|Full name||Safet Sušić|
|Date of birth||13 April 1955|
|Place of birth||Zavidovići, FPR Yugoslavia|
|Height||1.74 m (5 ft 9 in)|
|Playing position||Attacking midfielder
|1991–1992||Red Star Saint-Ouen||17||(3)|
|1993||Bosnia and Herzegovina||2||(0)|
|2009–2014||Bosnia and Herzegovina|
* Senior club appearances and goals counted for the domestic league only.
Safet Sušić (born 13 April 1955) is a Bosnian football manager and former player. Sušić was a gifted midfielder known for his dribbling skills and technical ability. He is strongly reputed to have been one of the finest European players of his generation. Sušić played for Yugoslavia in two FIFA World Cups, 1982 and 1990, and at UEFA Euro 1984. As manager he took the Bosnia and Herzegovina national football team to the 2014 FIFA World Cup.
Sušić played as an attacking midfielder, often in a role of trequartista or fantasista (i.e. a creative playmaker), or rarely as secondary striker for FK Sarajevo, Paris Saint-Germain and Red Star Saint-Ouen and internationally for Yugoslavia and, later, Bosnia and Herzegovina - later during his career he was utilized more in a role of deep-lying playmaker, both for club and national team. In 2010, France Football voted Sušić as Paris Saint-Germain's best player of all time and the best foreign player of Ligue 1 of all time. As part of the UEFA Jubilee Awards in 2004, the Bosnian football association chose Sušić as the nation's greatest ever player.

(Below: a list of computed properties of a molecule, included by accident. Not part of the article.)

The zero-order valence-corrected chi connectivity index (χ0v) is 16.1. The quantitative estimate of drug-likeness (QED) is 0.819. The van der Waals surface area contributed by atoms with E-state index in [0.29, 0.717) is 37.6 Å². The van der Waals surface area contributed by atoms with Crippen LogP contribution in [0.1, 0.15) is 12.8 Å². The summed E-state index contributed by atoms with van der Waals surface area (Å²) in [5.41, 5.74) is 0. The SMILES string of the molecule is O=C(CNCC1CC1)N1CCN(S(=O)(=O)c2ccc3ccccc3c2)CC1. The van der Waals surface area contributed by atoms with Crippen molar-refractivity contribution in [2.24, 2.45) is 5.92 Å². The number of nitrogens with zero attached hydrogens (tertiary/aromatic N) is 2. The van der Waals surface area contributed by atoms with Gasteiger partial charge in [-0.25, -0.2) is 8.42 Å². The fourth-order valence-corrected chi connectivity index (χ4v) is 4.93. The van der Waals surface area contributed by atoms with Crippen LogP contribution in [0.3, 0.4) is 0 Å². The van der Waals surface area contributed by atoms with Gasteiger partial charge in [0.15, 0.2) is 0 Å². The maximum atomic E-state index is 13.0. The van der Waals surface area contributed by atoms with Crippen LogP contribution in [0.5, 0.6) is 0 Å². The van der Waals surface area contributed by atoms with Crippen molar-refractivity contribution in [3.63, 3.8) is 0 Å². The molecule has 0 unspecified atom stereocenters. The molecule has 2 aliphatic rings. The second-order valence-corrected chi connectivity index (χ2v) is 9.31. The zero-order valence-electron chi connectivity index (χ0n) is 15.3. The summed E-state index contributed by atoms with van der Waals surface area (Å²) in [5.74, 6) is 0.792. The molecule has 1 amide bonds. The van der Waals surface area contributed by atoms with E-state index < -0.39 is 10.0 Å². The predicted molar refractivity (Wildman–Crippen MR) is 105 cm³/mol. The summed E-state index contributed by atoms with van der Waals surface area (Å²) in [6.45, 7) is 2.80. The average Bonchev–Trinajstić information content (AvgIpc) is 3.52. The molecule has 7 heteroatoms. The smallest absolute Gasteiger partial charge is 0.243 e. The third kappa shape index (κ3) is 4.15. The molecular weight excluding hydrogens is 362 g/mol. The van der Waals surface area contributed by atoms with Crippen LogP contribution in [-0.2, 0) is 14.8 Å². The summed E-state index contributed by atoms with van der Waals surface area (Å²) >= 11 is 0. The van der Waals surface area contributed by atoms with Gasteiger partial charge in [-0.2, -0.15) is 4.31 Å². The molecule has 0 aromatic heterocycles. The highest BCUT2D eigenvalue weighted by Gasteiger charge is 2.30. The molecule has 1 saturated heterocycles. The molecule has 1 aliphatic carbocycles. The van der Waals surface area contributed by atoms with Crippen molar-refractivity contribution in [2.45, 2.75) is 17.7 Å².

Following his retirement from playing, Sušić started working as a manager. He worked for a number of club sides: Cannes, İstanbulspor, Al-Hilal, Konyaspor, Ankaragücü, Çaykur Rizespor, Ankaraspor, Évian and the Bosnia and Herzegovina national team.
- 1 Club career
- 2 International career
- 3 Managerial career
- 4 Statistics
- 5 Honours
- 6 Personal life
- 7 References
- 8 External links
Sušić began his career with the football club Krivaja in his hometown Zavidovići. In 1973, he was transferred to FK Sarajevo. During the 1979–80 season, he was top scorer in the Yugoslav First League with 17 goals. In 1979, he was honoured as the Yugoslav Footballer of the Year, also being selected as the best athlete hailing from the republic of Bosnia and Herzegovina.
In 1982, Sušić signed with Paris Saint-Germain, where he became a star on the European stage. During his first season with the club, Sušić helped PSG to win the 1982–83 Coupe de France, scoring three goals over two legs in the semi-final against FC Tours, and once in 3-2 victory over FC Nantes in the final. During the 1985–86 season, Sušić scored ten goals as the Parisiens won their first ever national league title.
Overall, Sušić scored 96 goals and make a record 61 assists for PSG between 1982 and 1991. He is third in the club's all-time appearance list with 343 appearances, the highest placed non-Frenchman. On 22 September 1984, in a 7–1 home drubbing of Bastia, he assisted on five of the side's goals. At 36, Sušić left the capital for a final year with Red Star Saint-Ouen.